Nectar and Pollen

One of the great advantages of being out and about in the fynbos, is that one can observe what the bees are feeding on. This varies depending on the time of day and is obviously dependent on what is currently flowering. Nectar is sucked up through the bee’s proboscis, or long tongue, and it fills its honey stomach. Back at the nest this is then passed on to the house workers and used for the production of honey and beeswax. When bees visit flowers, pollen is scattered all over their hairy bodies. The bee combs it down and packs it tightly into their pollen baskets situated on their hind legs. What is not collected together is carried to the next flower to pollinate it. The work that the bee does as a pollinator is purely involuntary, but magical. 85% of the fynbos is pollinated by honeybees!

Screen Shot 2015honeybee on Erica capensis

Looking at various aspects on nectar and pollen on the internet, I came across Susan W. Nicolson’s research paper titled: Bee food: the chemistry and nutritional value of
nectar, pollen and mixtures of the two. It can be downloaded here.

Nicolson’s paper is a review of the chemistry of the floral resources, nectar and pollen. It is a fascinating article for anyone interested in the nutritional value of both to the bees, and raises the question as to whether we, as humans, can actually digest pollen nutrients. Pollen granules are becoming ever popular in Health shops.

Following is a brief summary of Nicolson’s paper…

Bees are herbivorous, consuming nectar and pollen throughout their life cycles.

Nectar is the main source of energy for the bees, containing mostly sugars, but also may contain various minor constituents of nutritional significance.

Pollen provides bees with the protein, lipids, vitamins and minerals essential for larval rearing and development.

In honeybees, pollen consumption is highest in young adults, enabling their hypopharyngeal glands to produce royal jelly for feeding larvae. Once the bees transition to becoming foragers at around 14 days, they consume mainly carbohydrate or nectar, suggesting that foraging bees have reduced requirements for protein.

A single wild honeybee colony will harvest 120kg of nectar and 20kg of pollen annually.

There are differences in composition and nutritional value of bee-collected pollens and hand-collected pollens, as honeybees directly and indirectly begin altering pollen composition right from the first contact.

Nectar:

Energy content is directly related to its volume and sugar concentration.

Bees prefer higher concentrations of nectar which maximise their energy gains. (In arid conditions they may, however, time their foraging to maximise water gains in nectar.)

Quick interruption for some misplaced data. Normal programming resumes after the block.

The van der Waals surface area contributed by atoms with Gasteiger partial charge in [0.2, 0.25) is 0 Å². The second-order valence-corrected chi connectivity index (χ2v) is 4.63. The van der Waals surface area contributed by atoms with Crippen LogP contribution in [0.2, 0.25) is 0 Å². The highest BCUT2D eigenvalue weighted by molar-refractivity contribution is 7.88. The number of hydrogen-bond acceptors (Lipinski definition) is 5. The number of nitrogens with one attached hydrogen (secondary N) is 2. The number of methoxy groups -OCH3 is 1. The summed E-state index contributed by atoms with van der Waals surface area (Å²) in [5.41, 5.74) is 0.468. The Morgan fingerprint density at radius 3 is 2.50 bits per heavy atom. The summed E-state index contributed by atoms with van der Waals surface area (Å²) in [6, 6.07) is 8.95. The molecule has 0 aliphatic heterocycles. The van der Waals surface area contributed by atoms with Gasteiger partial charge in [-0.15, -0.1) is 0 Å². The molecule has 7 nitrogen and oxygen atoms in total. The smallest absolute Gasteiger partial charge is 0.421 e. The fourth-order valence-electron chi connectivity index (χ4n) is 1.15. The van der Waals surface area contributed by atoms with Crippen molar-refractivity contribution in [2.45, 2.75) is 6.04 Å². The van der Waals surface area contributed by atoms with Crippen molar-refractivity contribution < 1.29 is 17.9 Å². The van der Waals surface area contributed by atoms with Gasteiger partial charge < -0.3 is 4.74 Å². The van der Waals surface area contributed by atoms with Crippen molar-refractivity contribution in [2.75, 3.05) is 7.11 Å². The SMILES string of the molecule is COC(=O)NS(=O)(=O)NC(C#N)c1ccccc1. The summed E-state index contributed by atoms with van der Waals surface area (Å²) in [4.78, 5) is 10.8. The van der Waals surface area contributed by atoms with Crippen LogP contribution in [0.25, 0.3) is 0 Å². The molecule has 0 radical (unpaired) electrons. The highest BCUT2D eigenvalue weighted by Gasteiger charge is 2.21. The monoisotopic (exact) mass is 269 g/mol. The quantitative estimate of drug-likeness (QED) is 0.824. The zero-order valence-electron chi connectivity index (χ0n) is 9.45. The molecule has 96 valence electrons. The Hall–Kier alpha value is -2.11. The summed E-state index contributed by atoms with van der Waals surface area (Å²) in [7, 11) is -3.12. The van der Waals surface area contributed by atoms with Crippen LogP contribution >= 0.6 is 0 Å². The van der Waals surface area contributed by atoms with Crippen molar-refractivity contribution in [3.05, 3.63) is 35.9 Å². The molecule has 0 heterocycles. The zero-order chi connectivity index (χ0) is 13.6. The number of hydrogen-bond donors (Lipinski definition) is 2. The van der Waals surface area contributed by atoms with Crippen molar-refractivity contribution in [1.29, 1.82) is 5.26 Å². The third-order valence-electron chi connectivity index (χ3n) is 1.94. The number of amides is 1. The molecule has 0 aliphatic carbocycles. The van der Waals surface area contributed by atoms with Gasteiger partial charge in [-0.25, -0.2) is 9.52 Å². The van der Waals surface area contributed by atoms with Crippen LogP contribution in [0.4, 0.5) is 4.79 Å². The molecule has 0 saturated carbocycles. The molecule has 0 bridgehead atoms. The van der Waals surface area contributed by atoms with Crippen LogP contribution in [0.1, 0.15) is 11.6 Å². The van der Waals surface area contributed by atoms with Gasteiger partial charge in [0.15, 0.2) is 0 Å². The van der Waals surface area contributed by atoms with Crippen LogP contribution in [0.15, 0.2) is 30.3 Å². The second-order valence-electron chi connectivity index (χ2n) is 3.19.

Nectars rich in sucrose (flowers of the Lamiaceae family) and hexose sugars (sunflower, canola, Eucalyptus species) are highly attractive to bees.

Other nectar components:

Amino acids, present in high concentrations in nectars of Erythrina and Aloe.

Caffeine is present in Citrus nectar which is highly attractive to bees!

Pollen:

When honeybees pack pollen into their pollen basket, the addition of nectar enables them to transport pollen grains varying in size and surface texture. More nectar and glandular secretions are added in the hive, and microbial inoculation leads to fermentation during storage, forming bee bread which has higher nutritive value than bee-collected pollen.

Protein levels in pollen vary widely. Sunflower pollen is considered to be of poor quality for bees because of its low protein content after collection by bees.

Amino acid composition determines the amount of pollen required by bees, more than its protein content. Bee-collected pollens of Eucalyptus species are deficient in some amino acids, suggesting that bees will not do well on an exclusive diet of Eucalyptus pollen.

Low lipid levels are also found in bee-collected pollen of eucalypts, whereas high levels are found in canola pollen. Higher levels of lipid are considered attractive to bees

Nicolson notes, that from an evolutionary viewpoint it makes sense for bees to be more discriminating in their choice of pollen sources: the pollen is needed on a short-term basis for larval rearing, whereas the colony requires full honey stores to survive adverse conditions. Diversity in bee diets may be necessary to avoid nutritional deficiencies and to dilute toxins, but need not involve many plant species. Pollen is usually collected from 5 – 9 plant species at a time, with mixed pollens being better than single pollens for maintaining honeybee immune systems.

It seems that much more research on pollen and nectar sources still needs to be done in South Africa. Hopefully with our observations in the fynbos, we can make a small contribution, too, to the preferred bee forage.

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